Investment activity is not precisely brisk in Tulsa, Okla., so the recent trade of Warren Place I & II, a 960,000-square-foot office complex, turned heads. Parmenter Realty Partners sold the property to Rosemont Realty L.L.C., and both buyer and seller are remaining mum on the price tag.
It’s a transaction you just won’t see every day in Tulsa. “Our Class A office market is really pretty limited, there are maybe 10 properties throughout the whole metro area that would even qualify as Class A,” Owen S. Ard, associate managing director with real estate consulting and valuation firm Integra Realty Resources Inc., told Commercial Property Executive.
Warren Place I & II sit within the 52-acre Warren Place complex and have been a part of the Parmenter portfolio since 2005, when the company acquired the buildings through the closed-end Parmenter Realty Fund II for, according to reports at the time, $72.5 million. Developed in 1983, the 20-story Warren Place I features more than 466,200 square feet. Warren Place II came along in 1987 and at nearly 487,100 square feet, the 19-story tower is the largest suburban office building in the State of Oklahoma.
The transaction marks Rosemont’s entrée into the Tulsa office market. “Tulsa’s fast growing energy and natural gas sectors along with its increasingly diverse local economy makes this a compelling investment opportunity,” Daniel Burrell, CEO of Rosemont, said in a prepared statement.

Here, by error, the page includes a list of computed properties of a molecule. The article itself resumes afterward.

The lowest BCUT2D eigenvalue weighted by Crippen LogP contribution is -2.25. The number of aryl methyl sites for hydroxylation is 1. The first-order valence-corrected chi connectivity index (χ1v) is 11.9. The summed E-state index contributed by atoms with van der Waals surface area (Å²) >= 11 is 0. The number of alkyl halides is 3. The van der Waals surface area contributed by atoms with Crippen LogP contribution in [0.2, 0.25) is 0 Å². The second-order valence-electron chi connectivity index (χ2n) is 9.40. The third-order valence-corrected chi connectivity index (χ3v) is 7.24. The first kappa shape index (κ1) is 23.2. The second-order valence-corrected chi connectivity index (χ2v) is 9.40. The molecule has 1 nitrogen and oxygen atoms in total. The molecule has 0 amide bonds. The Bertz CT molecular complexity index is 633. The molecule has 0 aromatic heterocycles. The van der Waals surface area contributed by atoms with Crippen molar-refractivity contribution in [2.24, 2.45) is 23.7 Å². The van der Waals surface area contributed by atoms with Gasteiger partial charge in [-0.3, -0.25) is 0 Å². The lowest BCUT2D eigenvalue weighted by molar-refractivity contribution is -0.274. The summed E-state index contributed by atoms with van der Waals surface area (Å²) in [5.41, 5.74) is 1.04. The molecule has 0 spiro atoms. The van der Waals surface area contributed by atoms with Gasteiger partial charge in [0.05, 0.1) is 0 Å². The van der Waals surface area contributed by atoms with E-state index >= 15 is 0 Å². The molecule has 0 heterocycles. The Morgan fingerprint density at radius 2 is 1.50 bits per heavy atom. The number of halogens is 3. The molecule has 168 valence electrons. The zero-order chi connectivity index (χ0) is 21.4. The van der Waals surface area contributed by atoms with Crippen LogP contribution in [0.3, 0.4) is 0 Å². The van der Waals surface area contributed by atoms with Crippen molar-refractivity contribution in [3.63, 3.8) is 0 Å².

And the jobs market is faring relatively well, too. At 5.2 percent in September, Oklahoma’s unemployment rate was the fourth lowest in the country, according to the U.S. Bureau of Labor Statistics. “There are a lot of oil and natural gas services providers so overall, our economy is fairly stable,” Ard said. “And that [Tulsa office] submarket is fairly small and stays pretty well occupied because rents have achieved a place where there won’t be a lot of new competition.” The Warren Place buildings have an average occupancy level of 96 percent.
It remains to be seen how the Warren Place transaction impacts the greater investment community; perhaps Tulsa will move up higher on the shopping list. “There are a handful of buildings that would attract a regional or national investor and you can buy things cheaper than in other regional primary markets like Dallas or Houston,” Ard noted. “Overall, cap rates have been 50 to 100 basis points higher but, put [the Warren Place] buildings in Dallas and you’re going to kick out a cap rate that’s at least 100 basis points lower.”